Her biggest thrill was the time she got a hit off of the unhittable Satchel Paige. “Right out over second base,” she said. “Happiest moment of my life.”
Stone retired after the 1954 season and moved back to the Oakland, California, area, where she worked as a nurse. She died at the age of 75 in 1996.
Robert Harris and the idea for a novel
When thriller writer and best-selling author Robert Harris was thinking about his next novel several years ago, he read a tweet that referred to “the greatest manhunt of the 17th century.”
Harris was intrigued. Many of his books, including Fatherland, Conclave, and Enigma, had been fiction based on events of the 20th century. He had written a trilogy that was set in ancient Rome. He had never dealt with the 17th century. But here might be a story that he could build into a novel that would take him, and eventually his readers, back nearly 350 years.
The result was Act of Oblivion, the story of two of the men who signed the death warrant for King Charles I in 1649 and the man who, after the king’s son was restored to the throne in 1660, tracked them to the American colonies to bring them to the new king’s justice. It was the first time for Harris not only to venture into that time period in one of his novels but also to set much of his story in America.
The New York Times put Act of Oblivion at the top of its best books of historical fiction list for 2022, saying that it is “a fast-paced, wonderfully detailed account of the hunt for the Parliamentarians who signed Charles I’s death warrant. Most of the characters have been resurrected from the history books, except for the avenger who pursues two of the regicides with the obsessive vigor only a personal vendetta can provide.” (https://www.nytimes.com/2022/12/04/books/review/the-best-historical-fiction-of-2022.html)
Harris’ first novel, Fatherland, was published in 1992 and stayed on the best-seller lists for weeks. Since then, 14 more novels and several works of non-fiction have appeared. Once Harris has a book idea firmly in mind, it takes about six months to get it put together. “My method is usually to start a book on 15 January and to finish it on 15 June,” he once told The Guardian.
After that, he waits for the next big idea—or the next interesting tweet.
Group giveaways for February
Kill the Quarterback and Murder Most Criminous are part of several group giveaways during the month of February:
February Thriller and Suspense Giveaway
Heart for Crime – February Giveaway (begins Feb. 13)
Suspense Thrillers (ends Feb. 15.)
Crime Thriller Giveaway (Feb. 12 – March 12)
Each of these giveaways includes more than 20 books of various sub-genres. You can download any or all of them in exchange for your email address. The email address will be shared among all authors participating in the giveaway. The purpose of these giveaways is to get books into the hands of readers and to increase email lists for the authors.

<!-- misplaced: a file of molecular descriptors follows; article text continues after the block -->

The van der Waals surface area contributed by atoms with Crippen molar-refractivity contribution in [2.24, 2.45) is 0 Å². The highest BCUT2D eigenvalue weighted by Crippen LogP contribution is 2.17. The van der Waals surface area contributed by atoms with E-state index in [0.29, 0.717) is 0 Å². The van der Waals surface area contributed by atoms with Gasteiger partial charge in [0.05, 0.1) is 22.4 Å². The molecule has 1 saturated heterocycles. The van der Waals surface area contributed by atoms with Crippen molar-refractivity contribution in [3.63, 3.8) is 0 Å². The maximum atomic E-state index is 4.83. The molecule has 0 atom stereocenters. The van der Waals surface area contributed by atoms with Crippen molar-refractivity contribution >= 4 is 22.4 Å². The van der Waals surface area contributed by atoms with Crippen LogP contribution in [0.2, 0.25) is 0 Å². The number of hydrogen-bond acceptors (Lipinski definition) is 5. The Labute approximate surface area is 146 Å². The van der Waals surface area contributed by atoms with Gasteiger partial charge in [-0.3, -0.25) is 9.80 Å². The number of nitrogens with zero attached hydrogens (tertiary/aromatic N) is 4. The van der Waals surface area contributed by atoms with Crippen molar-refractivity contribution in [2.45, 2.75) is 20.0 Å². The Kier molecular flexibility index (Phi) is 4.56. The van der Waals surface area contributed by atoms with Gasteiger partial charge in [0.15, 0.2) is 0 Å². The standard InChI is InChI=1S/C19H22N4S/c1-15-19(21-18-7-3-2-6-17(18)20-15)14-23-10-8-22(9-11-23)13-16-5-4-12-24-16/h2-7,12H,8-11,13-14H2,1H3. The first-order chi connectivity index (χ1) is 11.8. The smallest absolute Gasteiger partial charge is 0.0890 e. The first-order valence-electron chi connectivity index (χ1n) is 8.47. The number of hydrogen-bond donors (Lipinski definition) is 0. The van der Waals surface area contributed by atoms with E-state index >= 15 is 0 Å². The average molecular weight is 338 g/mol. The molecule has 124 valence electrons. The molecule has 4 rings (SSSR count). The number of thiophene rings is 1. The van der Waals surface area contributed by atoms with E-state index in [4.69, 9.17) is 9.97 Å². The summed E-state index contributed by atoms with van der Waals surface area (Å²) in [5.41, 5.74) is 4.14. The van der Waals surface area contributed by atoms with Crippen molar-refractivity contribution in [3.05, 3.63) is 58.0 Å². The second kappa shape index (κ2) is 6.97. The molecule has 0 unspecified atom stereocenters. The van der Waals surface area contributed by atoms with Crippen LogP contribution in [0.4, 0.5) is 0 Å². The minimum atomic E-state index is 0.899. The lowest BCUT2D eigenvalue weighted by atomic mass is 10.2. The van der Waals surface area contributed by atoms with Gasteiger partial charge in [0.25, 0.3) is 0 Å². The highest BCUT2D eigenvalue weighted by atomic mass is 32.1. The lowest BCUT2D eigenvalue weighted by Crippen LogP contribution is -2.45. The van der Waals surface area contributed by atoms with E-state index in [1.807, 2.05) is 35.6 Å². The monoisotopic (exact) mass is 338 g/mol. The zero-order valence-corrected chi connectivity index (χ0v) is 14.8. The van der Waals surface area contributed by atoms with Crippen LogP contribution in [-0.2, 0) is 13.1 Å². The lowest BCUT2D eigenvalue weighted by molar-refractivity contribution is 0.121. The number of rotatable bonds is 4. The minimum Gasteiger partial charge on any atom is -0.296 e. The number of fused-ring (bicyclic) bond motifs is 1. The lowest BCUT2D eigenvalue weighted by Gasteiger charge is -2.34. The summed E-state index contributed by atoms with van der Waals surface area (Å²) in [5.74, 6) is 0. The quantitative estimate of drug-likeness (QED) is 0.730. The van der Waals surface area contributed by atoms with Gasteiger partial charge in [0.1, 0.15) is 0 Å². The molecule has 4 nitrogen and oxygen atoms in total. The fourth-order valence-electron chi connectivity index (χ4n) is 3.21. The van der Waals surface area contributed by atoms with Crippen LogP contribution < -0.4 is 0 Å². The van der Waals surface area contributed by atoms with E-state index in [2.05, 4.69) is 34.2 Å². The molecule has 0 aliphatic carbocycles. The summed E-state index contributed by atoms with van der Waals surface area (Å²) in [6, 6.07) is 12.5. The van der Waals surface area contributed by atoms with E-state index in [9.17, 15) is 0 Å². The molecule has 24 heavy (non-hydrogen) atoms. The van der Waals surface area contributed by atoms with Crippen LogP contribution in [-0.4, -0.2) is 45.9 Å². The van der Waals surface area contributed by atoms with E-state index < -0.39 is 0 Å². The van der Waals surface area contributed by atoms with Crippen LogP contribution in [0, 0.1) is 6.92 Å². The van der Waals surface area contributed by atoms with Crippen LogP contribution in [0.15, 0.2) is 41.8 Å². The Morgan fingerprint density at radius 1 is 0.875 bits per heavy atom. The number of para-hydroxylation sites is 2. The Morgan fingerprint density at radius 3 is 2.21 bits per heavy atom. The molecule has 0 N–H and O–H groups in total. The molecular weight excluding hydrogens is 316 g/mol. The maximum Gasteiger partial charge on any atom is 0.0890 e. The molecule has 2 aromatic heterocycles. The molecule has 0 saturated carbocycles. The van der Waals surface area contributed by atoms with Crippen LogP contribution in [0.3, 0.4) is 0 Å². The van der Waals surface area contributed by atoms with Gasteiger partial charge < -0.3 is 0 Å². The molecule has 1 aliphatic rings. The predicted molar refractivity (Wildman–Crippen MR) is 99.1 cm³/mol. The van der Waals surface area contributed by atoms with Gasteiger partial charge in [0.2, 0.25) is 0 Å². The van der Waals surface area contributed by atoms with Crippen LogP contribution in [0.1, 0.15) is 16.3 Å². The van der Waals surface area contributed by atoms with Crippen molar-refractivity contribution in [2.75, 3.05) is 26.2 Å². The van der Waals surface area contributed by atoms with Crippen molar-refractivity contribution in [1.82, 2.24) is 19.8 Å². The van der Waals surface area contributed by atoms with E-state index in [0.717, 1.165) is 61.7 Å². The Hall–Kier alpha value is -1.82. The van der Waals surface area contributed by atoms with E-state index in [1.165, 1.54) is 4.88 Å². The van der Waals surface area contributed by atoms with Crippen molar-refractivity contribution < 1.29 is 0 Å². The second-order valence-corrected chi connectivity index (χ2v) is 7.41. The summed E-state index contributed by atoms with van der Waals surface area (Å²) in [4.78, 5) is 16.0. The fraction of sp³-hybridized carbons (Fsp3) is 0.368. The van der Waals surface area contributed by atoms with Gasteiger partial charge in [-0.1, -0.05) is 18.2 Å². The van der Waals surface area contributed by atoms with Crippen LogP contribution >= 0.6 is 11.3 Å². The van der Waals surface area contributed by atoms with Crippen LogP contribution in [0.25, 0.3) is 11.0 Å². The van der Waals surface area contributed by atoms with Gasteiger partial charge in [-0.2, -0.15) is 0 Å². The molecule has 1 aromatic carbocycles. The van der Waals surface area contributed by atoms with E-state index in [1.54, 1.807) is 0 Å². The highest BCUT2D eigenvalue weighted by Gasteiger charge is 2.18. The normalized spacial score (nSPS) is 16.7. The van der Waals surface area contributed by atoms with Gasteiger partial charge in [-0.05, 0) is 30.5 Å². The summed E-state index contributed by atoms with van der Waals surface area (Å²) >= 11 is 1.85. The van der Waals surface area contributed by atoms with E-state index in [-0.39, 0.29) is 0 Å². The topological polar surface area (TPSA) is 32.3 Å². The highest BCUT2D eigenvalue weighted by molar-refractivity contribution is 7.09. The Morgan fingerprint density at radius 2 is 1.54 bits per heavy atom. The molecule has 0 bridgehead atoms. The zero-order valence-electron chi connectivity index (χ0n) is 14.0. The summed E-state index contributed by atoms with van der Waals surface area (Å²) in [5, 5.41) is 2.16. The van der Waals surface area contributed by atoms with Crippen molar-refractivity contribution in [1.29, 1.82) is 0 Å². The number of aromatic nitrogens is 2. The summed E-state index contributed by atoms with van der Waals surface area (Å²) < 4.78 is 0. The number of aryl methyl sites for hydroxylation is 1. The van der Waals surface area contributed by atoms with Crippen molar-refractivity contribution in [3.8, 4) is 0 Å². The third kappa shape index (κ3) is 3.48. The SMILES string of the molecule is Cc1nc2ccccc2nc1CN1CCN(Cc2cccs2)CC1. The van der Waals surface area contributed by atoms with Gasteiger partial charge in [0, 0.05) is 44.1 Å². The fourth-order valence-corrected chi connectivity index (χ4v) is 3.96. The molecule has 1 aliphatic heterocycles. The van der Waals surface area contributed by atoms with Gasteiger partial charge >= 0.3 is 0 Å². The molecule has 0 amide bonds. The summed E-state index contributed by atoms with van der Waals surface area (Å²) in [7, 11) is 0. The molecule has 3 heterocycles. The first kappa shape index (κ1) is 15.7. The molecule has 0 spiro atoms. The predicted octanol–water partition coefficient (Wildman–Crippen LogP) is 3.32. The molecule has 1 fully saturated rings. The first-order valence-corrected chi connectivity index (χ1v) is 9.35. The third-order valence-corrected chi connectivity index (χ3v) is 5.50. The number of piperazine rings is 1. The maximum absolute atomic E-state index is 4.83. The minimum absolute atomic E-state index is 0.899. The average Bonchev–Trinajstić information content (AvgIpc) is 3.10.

Check out last week’s newsletter
Finally . . .
This week’s watercolor: Mountain trail – 1
Best quote of the week:
A man who works with his hands is a laborer; a man who works with his hands and his brain is a craftsman; but a man who works with his hands and his brain and his heart is an artist. Louis Nizer, lawyer (6 Feb. 1902-1994)
If you are looking for a quiet, meditative, non-theological but scriptural podcast to start or close your day, try pray-as-you-go.org. The podcasts are 10-12 minutes long, and they feature beautiful music, a scripture reading, and a very short devotional. It’s a great respite from an otherwise all-too-noisy world.
If you are interested in reading scripture, either the Old Testament, the New Testament, or both, you might be interested in the videos, commentary, and podcast of the BibleProject.com. The people who work on this site have done some deep and thoughtful reading of the Bible, and the videos they have produced (generally shorter than 10 minutes) are both entertaining and enlightening. They view the Bible as a single entity with a single purpose, and their approach is both delightful and refreshing.
Helping those in need
Fires in California, freezing weather in Texas, hurricanes on the Atlantic Coast, tornados in Tennessee, and now coronavirus — disasters occur everywhere. They have spread untold misery and disruption. The people affected by them need our help.
It’s not complicated. Things happen to people, and we should be ready to do all the good we can in all of the ways we can. (Some will recognize that I am paraphrasing John Wesley here).
When is the last time you gave to your favorite charity? The United Methodist Committee on Relief (UMCOR.org) is my favorite charity. Please make a contribution to this one or to yours.
Keep reading, keep writing (especially to me), and have a great weekend.
You can connect with Jim on Facebook, Twitter, Linkedin, and BookBub.
His Amazon author page is where you can find more information about his books.
Last week’s newsletter: The late editor of The Nation, the dangers of alcohol, the novel of a friend, and the improbable end of education as we know it: newsletter, February 3, 2023